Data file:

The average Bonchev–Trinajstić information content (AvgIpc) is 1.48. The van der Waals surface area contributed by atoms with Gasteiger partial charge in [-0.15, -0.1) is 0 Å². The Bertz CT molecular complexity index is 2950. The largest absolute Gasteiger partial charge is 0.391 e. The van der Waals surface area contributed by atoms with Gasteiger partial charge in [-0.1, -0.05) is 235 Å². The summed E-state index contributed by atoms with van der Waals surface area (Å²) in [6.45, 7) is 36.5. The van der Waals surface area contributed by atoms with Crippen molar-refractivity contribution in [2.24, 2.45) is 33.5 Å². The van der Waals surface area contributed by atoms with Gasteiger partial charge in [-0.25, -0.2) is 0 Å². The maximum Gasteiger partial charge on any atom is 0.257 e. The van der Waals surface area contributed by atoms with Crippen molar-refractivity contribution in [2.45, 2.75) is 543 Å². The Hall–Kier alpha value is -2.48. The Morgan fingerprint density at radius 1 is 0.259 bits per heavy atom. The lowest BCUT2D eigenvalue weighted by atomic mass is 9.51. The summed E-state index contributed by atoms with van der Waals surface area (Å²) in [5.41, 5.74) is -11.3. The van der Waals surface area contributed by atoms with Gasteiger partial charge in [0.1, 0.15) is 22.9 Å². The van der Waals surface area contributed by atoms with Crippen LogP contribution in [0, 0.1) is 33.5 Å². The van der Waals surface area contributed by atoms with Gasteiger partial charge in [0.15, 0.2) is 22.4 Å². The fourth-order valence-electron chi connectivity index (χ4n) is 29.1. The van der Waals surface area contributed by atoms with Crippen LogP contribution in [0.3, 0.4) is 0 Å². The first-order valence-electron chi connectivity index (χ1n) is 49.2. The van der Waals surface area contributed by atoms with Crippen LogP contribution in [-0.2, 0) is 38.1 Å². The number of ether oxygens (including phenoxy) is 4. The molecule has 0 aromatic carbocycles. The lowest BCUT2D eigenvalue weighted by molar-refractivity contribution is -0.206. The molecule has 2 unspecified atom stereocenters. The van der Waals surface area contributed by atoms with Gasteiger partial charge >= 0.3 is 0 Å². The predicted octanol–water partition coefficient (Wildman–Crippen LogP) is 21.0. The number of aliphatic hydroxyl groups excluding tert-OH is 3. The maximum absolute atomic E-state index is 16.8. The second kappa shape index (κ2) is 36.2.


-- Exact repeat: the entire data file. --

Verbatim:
The average Bonchev–Trinajstić information content (AvgIpc) is 1.48. The van der Waals surface area contributed by atoms with Gasteiger partial charge in [-0.15, -0.1) is 0 Å². The Bertz CT molecular complexity index is 2950. The largest absolute Gasteiger partial charge is 0.391 e. The van der Waals surface area contributed by atoms with Gasteiger partial charge in [-0.1, -0.05) is 235 Å². The summed E-state index contributed by atoms with van der Waals surface area (Å²) in [6.45, 7) is 36.5. The van der Waals surface area contributed by atoms with Crippen molar-refractivity contribution in [2.24, 2.45) is 33.5 Å². The van der Waals surface area contributed by atoms with Gasteiger partial charge in [-0.25, -0.2) is 0 Å². The maximum Gasteiger partial charge on any atom is 0.257 e. The van der Waals surface area contributed by atoms with Crippen molar-refractivity contribution in [2.45, 2.75) is 543 Å². The Hall–Kier alpha value is -2.48. The Morgan fingerprint density at radius 1 is 0.259 bits per heavy atom. The lowest BCUT2D eigenvalue weighted by atomic mass is 9.51. The summed E-state index contributed by atoms with van der Waals surface area (Å²) in [5.41, 5.74) is -11.3. The van der Waals surface area contributed by atoms with Gasteiger partial charge in [0.1, 0.15) is 22.9 Å². The van der Waals surface area contributed by atoms with Crippen LogP contribution in [0, 0.1) is 33.5 Å². The van der Waals surface area contributed by atoms with Gasteiger partial charge in [0.15, 0.2) is 22.4 Å². The fourth-order valence-electron chi connectivity index (χ4n) is 29.1. The van der Waals surface area contributed by atoms with Crippen LogP contribution in [0.3, 0.4) is 0 Å². The first-order valence-electron chi connectivity index (χ1n) is 49.2. The van der Waals surface area contributed by atoms with Crippen LogP contribution in [-0.2, 0) is 38.1 Å². The number of ether oxygens (including phenoxy) is 4. The molecule has 0 aromatic carbocycles. The lowest BCUT2D eigenvalue weighted by molar-refractivity contribution is -0.206. The molecule has 2 unspecified atom stereocenters. The van der Waals surface area contributed by atoms with Gasteiger partial charge >= 0.3 is 0 Å². The predicted octanol–water partition coefficient (Wildman–Crippen LogP) is 21.0. The number of aliphatic hydroxyl groups excluding tert-OH is 3. The maximum absolute atomic E-state index is 16.8. The second kappa shape index (κ2) is 36.2.